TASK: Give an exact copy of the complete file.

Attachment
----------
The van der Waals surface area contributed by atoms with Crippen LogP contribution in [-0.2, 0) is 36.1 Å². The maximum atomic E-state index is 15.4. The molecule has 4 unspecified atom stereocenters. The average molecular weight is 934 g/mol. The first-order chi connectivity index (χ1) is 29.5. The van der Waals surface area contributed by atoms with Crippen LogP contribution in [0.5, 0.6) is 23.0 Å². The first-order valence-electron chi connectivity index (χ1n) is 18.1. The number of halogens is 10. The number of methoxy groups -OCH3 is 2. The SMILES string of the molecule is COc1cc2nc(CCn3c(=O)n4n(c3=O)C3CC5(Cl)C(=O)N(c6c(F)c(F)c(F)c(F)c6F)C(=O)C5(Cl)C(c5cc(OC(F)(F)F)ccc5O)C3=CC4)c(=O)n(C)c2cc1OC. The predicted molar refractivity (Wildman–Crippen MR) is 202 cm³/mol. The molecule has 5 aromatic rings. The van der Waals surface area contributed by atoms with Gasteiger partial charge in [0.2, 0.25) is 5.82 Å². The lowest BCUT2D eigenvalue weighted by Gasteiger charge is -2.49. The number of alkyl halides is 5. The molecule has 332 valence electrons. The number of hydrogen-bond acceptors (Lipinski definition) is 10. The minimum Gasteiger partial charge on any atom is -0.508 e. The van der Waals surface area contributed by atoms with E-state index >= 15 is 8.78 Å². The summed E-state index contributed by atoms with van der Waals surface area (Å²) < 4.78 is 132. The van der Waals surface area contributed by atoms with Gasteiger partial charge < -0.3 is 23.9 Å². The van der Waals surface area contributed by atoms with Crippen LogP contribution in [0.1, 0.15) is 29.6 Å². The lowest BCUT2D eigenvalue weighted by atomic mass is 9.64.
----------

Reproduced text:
The van der Waals surface area contributed by atoms with Crippen LogP contribution in [-0.2, 0) is 36.1 Å². The maximum atomic E-state index is 15.4. The molecule has 4 unspecified atom stereocenters. The average molecular weight is 934 g/mol. The first-order chi connectivity index (χ1) is 29.5. The van der Waals surface area contributed by atoms with Crippen LogP contribution in [0.5, 0.6) is 23.0 Å². The first-order valence-electron chi connectivity index (χ1n) is 18.1. The number of halogens is 10. The number of methoxy groups -OCH3 is 2. The SMILES string of the molecule is COc1cc2nc(CCn3c(=O)n4n(c3=O)C3CC5(Cl)C(=O)N(c6c(F)c(F)c(F)c(F)c6F)C(=O)C5(Cl)C(c5cc(OC(F)(F)F)ccc5O)C3=CC4)c(=O)n(C)c2cc1OC. The predicted molar refractivity (Wildman–Crippen MR) is 202 cm³/mol. The molecule has 5 aromatic rings. The van der Waals surface area contributed by atoms with Gasteiger partial charge in [0.2, 0.25) is 5.82 Å². The lowest BCUT2D eigenvalue weighted by Gasteiger charge is -2.49. The number of alkyl halides is 5. The molecule has 332 valence electrons. The number of hydrogen-bond acceptors (Lipinski definition) is 10. The minimum Gasteiger partial charge on any atom is -0.508 e. The van der Waals surface area contributed by atoms with E-state index >= 15 is 8.78 Å². The summed E-state index contributed by atoms with van der Waals surface area (Å²) < 4.78 is 132. The van der Waals surface area contributed by atoms with Gasteiger partial charge < -0.3 is 23.9 Å². The van der Waals surface area contributed by atoms with Crippen LogP contribution in [0.1, 0.15) is 29.6 Å². The lowest BCUT2D eigenvalue weighted by atomic mass is 9.64.